"To make that statement without having any personal experience at the trial is irresponsible."

Doesn’t the media like drama anymore? You can’t ask for much more public conflict between a top defense attorney and a top prosecutor, can you?

In fairness, the media didn’t bother to ask.

It’s noteworthy that Rosenblum didn’t seek publicity for his victory. This column came about out of my curiosity over how the headline "Acquittal in murder case" wasn’t itself a curiosity to the local media. No press release was issued, so no news coverage ensued.

It’s a sign of the times that isn’t lost on Rosenblum.

"When I started practicing law 26 years ago, there was gavel-to-gavel coverage on the front page of the daily newspaper for murder trials like this one," says Rosenblum. "Now it’s a little blurb buried inside the paper, if that."

In days of old, the St. Louis dailies buzzed around police headquarters, chasing all kinds of leads with all kinds of sources. "Police reporters," as this near-extinct species was known, were among the most important and respected assets of the newsroom.

Today, the Post-Dispatch no longer even has an office in police headquarters, having quietly vacated the premises during the tenure of ex-Chief Joe Mokwa. Not surprisingly, if one inquires about speaking to current Chief Dan Isom about something like the Williams case, one is politely invited to communicate only by email.

For the record, through email, the police were no more chastened by the acquittal than the prosecutor.

"We’re disappointed in the verdict, obviously," said police spokesperson Erica Van Ross, in a written response to me. "Unfortunately the jury saw the case differently than we do. We cannot discuss details of this investigation as there have always been two suspects and the person who investigators believe is suspect number two has been identified, but no warrants have been issued.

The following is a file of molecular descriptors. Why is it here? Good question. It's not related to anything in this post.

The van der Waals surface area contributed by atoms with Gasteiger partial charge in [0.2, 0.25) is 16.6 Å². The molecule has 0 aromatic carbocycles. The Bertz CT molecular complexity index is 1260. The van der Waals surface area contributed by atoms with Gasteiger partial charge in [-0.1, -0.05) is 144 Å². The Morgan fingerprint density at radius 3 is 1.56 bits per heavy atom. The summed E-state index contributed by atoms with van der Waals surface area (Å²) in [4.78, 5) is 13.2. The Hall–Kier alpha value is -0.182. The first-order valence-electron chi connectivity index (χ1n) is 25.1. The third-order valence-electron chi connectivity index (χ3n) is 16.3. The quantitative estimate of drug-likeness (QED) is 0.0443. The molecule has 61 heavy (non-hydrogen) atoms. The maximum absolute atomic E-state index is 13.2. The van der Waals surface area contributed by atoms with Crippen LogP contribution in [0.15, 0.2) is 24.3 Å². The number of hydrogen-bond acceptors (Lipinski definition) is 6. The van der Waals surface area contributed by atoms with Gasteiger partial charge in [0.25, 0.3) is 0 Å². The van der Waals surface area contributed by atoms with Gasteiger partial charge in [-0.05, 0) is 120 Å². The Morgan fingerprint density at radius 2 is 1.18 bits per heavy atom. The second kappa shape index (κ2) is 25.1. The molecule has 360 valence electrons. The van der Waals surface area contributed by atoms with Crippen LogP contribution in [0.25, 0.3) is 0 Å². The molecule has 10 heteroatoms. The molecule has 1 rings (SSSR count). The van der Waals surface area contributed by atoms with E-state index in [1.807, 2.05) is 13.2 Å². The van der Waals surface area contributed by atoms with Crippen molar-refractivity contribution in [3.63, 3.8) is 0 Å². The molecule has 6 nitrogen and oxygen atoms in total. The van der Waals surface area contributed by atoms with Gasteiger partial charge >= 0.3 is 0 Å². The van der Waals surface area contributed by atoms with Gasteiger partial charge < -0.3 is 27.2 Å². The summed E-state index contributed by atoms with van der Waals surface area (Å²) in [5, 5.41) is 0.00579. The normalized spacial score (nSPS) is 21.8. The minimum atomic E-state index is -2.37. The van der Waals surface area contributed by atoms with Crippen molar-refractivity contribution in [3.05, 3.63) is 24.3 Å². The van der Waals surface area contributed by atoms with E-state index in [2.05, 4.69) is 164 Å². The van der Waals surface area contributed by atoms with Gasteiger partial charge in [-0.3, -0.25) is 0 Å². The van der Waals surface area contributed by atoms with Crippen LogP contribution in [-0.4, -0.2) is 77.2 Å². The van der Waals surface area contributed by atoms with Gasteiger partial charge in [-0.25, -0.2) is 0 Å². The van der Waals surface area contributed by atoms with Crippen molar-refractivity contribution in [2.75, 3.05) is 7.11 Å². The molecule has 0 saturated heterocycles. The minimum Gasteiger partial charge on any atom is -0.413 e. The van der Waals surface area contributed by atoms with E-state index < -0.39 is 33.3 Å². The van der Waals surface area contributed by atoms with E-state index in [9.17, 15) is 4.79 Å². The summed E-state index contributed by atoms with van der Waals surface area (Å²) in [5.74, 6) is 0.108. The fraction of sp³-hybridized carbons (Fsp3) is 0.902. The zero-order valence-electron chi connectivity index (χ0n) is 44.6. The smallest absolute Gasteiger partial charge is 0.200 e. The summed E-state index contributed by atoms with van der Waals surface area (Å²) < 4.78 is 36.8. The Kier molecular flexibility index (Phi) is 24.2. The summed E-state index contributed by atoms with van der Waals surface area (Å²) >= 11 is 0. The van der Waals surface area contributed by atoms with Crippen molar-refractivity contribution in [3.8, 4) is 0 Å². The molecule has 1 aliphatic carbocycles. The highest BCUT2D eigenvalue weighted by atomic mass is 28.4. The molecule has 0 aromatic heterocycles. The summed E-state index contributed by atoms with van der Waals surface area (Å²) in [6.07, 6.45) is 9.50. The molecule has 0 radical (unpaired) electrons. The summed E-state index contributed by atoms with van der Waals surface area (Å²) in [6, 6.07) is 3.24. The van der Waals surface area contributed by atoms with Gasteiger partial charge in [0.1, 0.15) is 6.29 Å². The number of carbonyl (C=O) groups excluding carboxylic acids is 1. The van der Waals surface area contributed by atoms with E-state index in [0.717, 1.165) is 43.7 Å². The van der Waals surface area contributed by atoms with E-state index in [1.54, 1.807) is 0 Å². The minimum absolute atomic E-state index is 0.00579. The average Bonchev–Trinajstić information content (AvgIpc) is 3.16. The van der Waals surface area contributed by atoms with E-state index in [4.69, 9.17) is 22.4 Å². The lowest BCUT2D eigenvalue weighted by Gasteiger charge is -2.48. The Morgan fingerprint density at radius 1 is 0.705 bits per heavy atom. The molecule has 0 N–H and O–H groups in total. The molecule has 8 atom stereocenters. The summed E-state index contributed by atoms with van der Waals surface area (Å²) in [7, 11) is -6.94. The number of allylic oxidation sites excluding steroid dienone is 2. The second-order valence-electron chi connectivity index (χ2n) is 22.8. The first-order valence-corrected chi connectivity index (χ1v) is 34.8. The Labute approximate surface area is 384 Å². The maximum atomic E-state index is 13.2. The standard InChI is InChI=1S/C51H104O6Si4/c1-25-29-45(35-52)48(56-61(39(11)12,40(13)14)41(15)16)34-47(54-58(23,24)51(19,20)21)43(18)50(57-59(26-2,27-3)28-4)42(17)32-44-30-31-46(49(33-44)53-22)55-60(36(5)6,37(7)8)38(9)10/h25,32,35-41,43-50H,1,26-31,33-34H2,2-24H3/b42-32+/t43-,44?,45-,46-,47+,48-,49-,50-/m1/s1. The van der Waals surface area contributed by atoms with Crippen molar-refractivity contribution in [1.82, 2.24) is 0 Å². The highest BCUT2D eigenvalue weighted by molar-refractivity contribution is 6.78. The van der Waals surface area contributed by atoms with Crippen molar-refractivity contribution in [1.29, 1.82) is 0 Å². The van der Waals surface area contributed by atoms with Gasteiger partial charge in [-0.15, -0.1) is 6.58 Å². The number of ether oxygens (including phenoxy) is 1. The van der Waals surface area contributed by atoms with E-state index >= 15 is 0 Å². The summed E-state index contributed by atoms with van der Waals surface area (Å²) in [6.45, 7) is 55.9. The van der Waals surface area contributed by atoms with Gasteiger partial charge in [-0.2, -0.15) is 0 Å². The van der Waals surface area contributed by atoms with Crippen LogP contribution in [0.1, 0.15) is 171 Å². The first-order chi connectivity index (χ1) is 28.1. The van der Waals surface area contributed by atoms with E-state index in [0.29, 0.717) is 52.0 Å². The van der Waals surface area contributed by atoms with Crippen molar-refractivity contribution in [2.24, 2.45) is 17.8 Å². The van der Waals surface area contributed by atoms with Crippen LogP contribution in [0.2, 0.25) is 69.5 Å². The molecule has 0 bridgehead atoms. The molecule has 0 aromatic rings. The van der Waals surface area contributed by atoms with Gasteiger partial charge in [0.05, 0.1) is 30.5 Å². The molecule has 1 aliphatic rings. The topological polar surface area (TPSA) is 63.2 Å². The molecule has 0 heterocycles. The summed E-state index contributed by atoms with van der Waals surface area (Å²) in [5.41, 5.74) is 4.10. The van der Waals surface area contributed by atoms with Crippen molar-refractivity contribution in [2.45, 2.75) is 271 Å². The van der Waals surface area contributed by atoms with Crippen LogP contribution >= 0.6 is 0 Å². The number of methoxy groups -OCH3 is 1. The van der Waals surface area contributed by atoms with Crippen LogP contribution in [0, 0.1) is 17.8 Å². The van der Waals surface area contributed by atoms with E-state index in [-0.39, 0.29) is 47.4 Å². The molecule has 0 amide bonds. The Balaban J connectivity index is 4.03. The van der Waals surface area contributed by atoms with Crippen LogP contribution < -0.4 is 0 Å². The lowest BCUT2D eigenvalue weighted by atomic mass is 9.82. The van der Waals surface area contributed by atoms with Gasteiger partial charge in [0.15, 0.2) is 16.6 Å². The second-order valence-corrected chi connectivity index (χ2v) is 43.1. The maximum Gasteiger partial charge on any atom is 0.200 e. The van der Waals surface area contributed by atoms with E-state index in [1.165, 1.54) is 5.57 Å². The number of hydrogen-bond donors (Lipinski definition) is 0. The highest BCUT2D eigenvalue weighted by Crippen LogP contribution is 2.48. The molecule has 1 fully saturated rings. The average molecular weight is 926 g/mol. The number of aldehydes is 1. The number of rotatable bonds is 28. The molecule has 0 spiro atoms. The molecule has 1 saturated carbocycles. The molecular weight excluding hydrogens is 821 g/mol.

"We will continue to seek justice for the family of Albert Thomas in that regard."

Stay tuned. Or if you’re in the St. Louis media, don’t.

These aren’t the good old days, so the police don’t feel compelled to defend their activities, even after a jury sees a case "differently" than they do. Regardless of whether a case like this grabs the public’s fancy, the news media should entertain legitimate questions about police work, and the ones in this case were legitimate enough that the jury acquitted the person who authorities wanted to send away for life.

Rosenblum spoke of how his client had no prior criminal record and claimed not to be a gang member, even though police had considered this a gang-related murder and had shown a lineup exclusively of alleged gang members to eyewitnesses.

"They claimed Devon was a ‘documented gang member,'" Rosenblum says. "What’s a documented gang member? Joining a gang isn’t like joining a country club, where there’s a record of your dues. How can they say they document this?"

That was part of Rosenblum’s case before the jury, as was his claim that the photo lineup shown to eyewitnesses was tainted by the fact that names and nicknames of the suspects were visible underneath their pictures, raising the possibility that those witnesses might have pointed to someone because his name was rumored to be involved, rather than through true visual identification.

Williams wasn’t actually arrested until a month after the shooting, and witnesses described the shooter as having short hair. Rosenblum presented testimony from relatives that Williams wore dreadlocks at the time of the shooting and had cut his hair between then and the time he was arrested.

That’s a level of detail that isn’t generally afforded murder suspects in the inner city, another point of interest that the media might have noted, were it alive today. Having Scott Rosenblum in his corner may well be why Williams is a free man today.